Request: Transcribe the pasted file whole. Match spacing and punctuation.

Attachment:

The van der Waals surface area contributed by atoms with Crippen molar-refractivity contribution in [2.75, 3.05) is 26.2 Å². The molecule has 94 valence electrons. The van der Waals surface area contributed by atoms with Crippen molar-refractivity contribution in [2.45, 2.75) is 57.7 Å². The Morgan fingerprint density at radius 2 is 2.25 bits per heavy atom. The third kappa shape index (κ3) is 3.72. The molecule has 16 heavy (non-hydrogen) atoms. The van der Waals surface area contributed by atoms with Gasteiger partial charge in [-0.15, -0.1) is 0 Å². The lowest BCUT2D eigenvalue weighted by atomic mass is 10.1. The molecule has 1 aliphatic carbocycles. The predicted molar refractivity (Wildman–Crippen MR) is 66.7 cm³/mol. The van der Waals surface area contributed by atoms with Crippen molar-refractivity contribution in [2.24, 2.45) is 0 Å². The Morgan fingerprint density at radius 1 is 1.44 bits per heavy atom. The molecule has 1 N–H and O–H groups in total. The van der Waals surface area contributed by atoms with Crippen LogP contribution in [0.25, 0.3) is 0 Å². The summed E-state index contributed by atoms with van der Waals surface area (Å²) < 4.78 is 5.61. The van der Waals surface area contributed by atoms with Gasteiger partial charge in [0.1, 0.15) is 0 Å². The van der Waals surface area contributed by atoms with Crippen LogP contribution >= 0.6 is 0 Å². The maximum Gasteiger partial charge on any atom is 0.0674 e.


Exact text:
The van der Waals surface area contributed by atoms with Crippen molar-refractivity contribution in [2.75, 3.05) is 26.2 Å². The molecule has 94 valence electrons. The van der Waals surface area contributed by atoms with Crippen molar-refractivity contribution in [2.45, 2.75) is 57.7 Å². The Morgan fingerprint density at radius 2 is 2.25 bits per heavy atom. The third kappa shape index (κ3) is 3.72. The molecule has 16 heavy (non-hydrogen) atoms. The van der Waals surface area contributed by atoms with Gasteiger partial charge in [-0.15, -0.1) is 0 Å². The lowest BCUT2D eigenvalue weighted by atomic mass is 10.1. The molecule has 1 aliphatic carbocycles. The predicted molar refractivity (Wildman–Crippen MR) is 66.7 cm³/mol. The van der Waals surface area contributed by atoms with Crippen molar-refractivity contribution in [2.24, 2.45) is 0 Å². The Morgan fingerprint density at radius 1 is 1.44 bits per heavy atom. The molecule has 1 N–H and O–H groups in total. The van der Waals surface area contributed by atoms with Crippen LogP contribution in [0.25, 0.3) is 0 Å². The summed E-state index contributed by atoms with van der Waals surface area (Å²) < 4.78 is 5.61. The van der Waals surface area contributed by atoms with Gasteiger partial charge in [0.1, 0.15) is 0 Å². The van der Waals surface area contributed by atoms with Crippen LogP contribution >= 0.6 is 0 Å². The maximum Gasteiger partial charge on any atom is 0.0674 e.